Forest Minister steered clear of controversies in his 324-day tenure
Claims credit for initiating several forestry programmes Says he built up good rapport with environmentalists Says he took action against illegal sandalwood factories
Thiruvananthapuram: Water Resources Minister Thiruvanchoor Radhakrishnan, who had been stand-by Forest Minister for the last 324 days, ended his assignment with a feather in his cap. He is perhaps the first Minister handling the portfolio to relinquish office without being caught in a controversy.
At a time when politicians, particularly Forest Ministers, are wont to hit out at environmentalists, Mr. Radhakrishnan was able to establish a good equation with them. The Forest Department is one of the most controversial among the Government departments. Very few ministers have come out unscathed in recent years. It is one department that has never had a Minister for a full five-year term in the last 20 years.
Mr. Radhakrishnan took temporary charge in the heat of a row generated by a High Court reference against his predecessor, K.P. Vishwanathan. Sandalwood smuggling was rampant and the State was in the grip of another row over the functioning of illegal sandalwood factories. Mr. Radhakrishnan appears to have waded the troubled waters, setting his own style of functioning that was indeed different from his assignment as Water Resources Minister.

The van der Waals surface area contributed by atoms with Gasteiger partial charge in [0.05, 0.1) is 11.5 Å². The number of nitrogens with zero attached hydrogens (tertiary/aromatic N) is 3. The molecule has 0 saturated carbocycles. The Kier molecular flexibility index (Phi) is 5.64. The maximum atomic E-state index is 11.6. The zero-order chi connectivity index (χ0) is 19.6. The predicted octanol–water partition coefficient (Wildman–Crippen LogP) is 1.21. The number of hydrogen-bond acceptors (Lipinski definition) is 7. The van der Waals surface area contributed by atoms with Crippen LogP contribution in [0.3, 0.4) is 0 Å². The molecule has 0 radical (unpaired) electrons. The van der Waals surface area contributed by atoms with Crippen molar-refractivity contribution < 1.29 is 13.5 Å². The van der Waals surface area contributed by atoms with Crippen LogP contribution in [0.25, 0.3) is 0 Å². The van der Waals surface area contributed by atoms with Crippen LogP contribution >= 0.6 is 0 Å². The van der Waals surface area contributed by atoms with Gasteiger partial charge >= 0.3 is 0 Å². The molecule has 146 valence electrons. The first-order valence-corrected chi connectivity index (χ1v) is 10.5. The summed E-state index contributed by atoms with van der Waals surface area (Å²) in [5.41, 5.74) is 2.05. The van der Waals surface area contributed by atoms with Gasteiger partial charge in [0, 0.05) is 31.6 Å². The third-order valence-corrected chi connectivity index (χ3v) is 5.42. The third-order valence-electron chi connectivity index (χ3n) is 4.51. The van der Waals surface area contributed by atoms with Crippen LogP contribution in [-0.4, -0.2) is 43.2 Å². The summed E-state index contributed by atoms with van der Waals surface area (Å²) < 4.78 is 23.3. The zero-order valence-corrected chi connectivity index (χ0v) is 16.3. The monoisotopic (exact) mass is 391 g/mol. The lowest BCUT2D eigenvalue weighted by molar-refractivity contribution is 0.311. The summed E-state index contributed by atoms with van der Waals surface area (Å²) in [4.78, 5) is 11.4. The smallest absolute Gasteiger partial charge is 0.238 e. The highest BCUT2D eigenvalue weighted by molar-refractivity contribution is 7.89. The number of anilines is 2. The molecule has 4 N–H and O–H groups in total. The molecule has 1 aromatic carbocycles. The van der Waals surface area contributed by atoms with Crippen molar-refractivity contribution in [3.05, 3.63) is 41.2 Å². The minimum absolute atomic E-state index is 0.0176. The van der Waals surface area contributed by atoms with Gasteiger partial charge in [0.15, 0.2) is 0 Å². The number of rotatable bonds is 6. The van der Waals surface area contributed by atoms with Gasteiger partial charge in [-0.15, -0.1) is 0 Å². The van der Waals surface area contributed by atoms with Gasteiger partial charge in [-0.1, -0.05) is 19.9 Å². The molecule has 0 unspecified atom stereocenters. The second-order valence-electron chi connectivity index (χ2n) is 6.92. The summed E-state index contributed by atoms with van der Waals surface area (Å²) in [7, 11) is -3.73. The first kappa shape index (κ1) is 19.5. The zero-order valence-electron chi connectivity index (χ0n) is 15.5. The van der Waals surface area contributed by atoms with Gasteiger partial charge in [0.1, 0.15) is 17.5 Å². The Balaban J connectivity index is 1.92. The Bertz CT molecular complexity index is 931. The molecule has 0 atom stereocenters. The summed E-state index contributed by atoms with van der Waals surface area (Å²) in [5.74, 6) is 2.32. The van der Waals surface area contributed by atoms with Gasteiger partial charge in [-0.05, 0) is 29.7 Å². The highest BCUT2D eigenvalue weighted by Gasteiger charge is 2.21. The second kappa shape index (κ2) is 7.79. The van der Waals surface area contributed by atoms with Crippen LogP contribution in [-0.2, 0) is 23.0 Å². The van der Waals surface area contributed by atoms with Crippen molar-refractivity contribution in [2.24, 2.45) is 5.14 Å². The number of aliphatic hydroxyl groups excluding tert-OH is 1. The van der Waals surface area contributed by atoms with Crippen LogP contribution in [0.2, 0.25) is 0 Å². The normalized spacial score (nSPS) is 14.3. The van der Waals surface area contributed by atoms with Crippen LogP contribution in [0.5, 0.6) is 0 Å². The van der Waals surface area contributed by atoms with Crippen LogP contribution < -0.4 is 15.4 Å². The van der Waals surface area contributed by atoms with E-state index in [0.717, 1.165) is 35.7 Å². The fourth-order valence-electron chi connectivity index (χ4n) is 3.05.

The Minister did not conceal his satisfaction at having performed his brief at a press conference on Tuesday. He said the biggest achievement during his tenure was the destruction of ganja valued at Rs.131 crores. He had shut down 23 unlicensed sandalwood factories the day he assumed office, he said. Besides, he had undertaken a series of administrative measures to protect the sandalwood reserves at Marayoor. "We have booked nearly 11 most wanted poachers and forest vandals. I have the list of names with me, but I am not disclosing it for obvious reasons. We have filed 470 cases relating to sandalwood smuggling and illegal felling of sandalwood trees," he said.
He said he derived immense satisfaction from being involved in the efforts to secure the release of forest land for Sabarimala development.
He had initiated several forestry programmes, including the coastal forestry scheme, `Haritha Threeram.' The Forest Department was now in possession of 8,000 hectares of land in Kambakal, which would be utilised for alternative forest regeneration.
Similarly, the cases related to the seizure of tiger skins had been handed over to the CBI to inquire whether the racket had international connections. It was under his tenure that foresters were given guns and the permission to use them.
Mr. Radhakrishnan said he had striven to involve environmentalists in the Forest Department's programme, the most significant being the Sandalwood Protection Conclave held at Marayoor.
Mr. Radhakrishnan also defused a few potentially troublesome questions relating to the Cardamom Hill Reserves. He said he did not want to make any comments that would make things difficult for his successor. When pressed for his views on the CHR issue, he said that the Gopinathan Committee report had termed the CHR as forest only on record. "But these are issues that have to be decided by the Supreme Court and I am not prepared to give my interpretation," he said.